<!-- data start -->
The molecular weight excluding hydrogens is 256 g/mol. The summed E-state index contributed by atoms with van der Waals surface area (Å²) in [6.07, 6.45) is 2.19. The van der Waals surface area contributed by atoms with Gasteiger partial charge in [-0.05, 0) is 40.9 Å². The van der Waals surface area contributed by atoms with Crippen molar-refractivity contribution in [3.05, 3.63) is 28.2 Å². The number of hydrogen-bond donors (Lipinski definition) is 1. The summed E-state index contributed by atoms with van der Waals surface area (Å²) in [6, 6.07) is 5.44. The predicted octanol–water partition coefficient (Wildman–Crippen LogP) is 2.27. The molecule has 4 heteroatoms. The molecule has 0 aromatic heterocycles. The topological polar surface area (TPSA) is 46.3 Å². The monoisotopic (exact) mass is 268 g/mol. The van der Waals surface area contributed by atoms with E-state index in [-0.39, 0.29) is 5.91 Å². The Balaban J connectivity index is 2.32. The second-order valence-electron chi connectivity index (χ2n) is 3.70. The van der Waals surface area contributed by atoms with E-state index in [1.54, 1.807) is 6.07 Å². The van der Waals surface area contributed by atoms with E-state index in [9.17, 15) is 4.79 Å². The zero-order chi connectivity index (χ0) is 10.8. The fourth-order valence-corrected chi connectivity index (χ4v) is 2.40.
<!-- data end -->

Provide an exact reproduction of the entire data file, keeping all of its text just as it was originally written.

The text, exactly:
The molecular weight excluding hydrogens is 256 g/mol. The summed E-state index contributed by atoms with van der Waals surface area (Å²) in [6.07, 6.45) is 2.19. The van der Waals surface area contributed by atoms with Gasteiger partial charge in [-0.05, 0) is 40.9 Å². The van der Waals surface area contributed by atoms with Crippen molar-refractivity contribution in [3.05, 3.63) is 28.2 Å². The number of hydrogen-bond donors (Lipinski definition) is 1. The summed E-state index contributed by atoms with van der Waals surface area (Å²) in [6, 6.07) is 5.44. The predicted octanol–water partition coefficient (Wildman–Crippen LogP) is 2.27. The molecule has 4 heteroatoms. The molecule has 0 aromatic heterocycles. The topological polar surface area (TPSA) is 46.3 Å². The monoisotopic (exact) mass is 268 g/mol. The van der Waals surface area contributed by atoms with E-state index in [-0.39, 0.29) is 5.91 Å². The Balaban J connectivity index is 2.32. The second-order valence-electron chi connectivity index (χ2n) is 3.70. The van der Waals surface area contributed by atoms with E-state index in [1.54, 1.807) is 6.07 Å². The van der Waals surface area contributed by atoms with E-state index in [9.17, 15) is 4.79 Å². The zero-order chi connectivity index (χ0) is 10.8. The fourth-order valence-corrected chi connectivity index (χ4v) is 2.40.